|Date of Birth||7 November 1938, Boston, Massachusetts, USA|
|Height||6' (1.83 m)|
Mini Bio (1)
An unlikely early 1970s cult star, actor Barry Newman managed it with one of his first movies, as Kowalski, the weary ex-cop loaded up on drugs, who takes it on himself to drive from Denver to San Francisco in 15 hours pursued by the police in the counterculture road flick Vanishing Point (1971). The adventures of this rebel without a cause certainly shows its age nowadays, but back then it had the requisite existential feel and most certainly was a symbolic sign of the times a la Peter Fonda's Easy Rider (1969). Newman showed himself off as the new kind of brooding anti-hero that the average-looking Dustin Hoffman and Al Pacino were making popular at the time. Newman didn't hit the kind of heights that Hoffman and Pacino achieved, but has continued on solidly for three decades in tough-talking supports. Barry was born in 1938 in Boston, to an Austrian Jewish father and a Russian Jewish mother. He graduated from Brandeis University with a degree in anthropology, but turned to acting and the New York scene after "crashing" a class at the Actor's Studio. Throughout the 1960s, he appeared on stage in such plays as "Night Life", "The Mouse Trap" and "What Makes Sammy Run?" A couple of minor films came his way, including Pretty Boy Floyd (1960). It was his hard-hitting role in The Lawyer (1970) that finally opened the doors needed to get ahead and then Vanishing Point (1971). His cocky, self-assured presence made him even sexier than he appeared. He carried this attitude into his own TV series Petrocelli (1974), in the 1970s, playing a hot-shot attorney but, following the show's demise, his career flattened out. An obvious talent, Newman's later films such as Amy (1981), Daylight (1996) and The Limey (1999) have managed to keep him in the public eye.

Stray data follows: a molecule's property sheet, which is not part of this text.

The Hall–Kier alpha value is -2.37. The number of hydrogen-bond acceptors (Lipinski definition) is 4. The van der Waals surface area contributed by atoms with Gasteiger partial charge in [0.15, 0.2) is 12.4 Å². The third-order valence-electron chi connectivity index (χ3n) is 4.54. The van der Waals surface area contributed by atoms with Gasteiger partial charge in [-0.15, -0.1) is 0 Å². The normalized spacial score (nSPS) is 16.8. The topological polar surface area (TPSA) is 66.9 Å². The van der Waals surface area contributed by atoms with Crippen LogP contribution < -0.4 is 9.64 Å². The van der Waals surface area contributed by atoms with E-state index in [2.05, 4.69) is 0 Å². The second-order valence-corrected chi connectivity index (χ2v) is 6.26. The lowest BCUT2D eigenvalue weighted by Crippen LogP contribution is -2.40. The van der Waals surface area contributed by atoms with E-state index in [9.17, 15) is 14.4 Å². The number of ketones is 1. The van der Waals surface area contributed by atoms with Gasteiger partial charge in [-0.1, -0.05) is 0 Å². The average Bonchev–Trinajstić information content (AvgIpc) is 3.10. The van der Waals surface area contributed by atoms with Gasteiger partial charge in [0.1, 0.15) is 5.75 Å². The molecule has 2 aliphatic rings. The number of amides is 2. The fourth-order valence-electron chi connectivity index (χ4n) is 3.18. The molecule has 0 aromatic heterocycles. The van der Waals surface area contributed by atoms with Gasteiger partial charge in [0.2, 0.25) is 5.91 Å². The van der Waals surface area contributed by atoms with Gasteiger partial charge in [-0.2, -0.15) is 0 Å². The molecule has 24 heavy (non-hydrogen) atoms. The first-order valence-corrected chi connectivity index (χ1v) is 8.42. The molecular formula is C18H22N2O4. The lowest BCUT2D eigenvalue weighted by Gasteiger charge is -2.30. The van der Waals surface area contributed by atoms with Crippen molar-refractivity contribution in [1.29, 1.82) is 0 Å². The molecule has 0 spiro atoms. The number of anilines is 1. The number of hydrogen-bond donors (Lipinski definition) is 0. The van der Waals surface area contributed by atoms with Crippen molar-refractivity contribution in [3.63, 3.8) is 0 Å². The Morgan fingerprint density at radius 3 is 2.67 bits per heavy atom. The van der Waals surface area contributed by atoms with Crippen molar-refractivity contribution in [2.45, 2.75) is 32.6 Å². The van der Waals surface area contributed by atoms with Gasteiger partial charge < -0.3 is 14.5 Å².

- IMDb Mini Biography By: Gary Brumburgh / email@example.com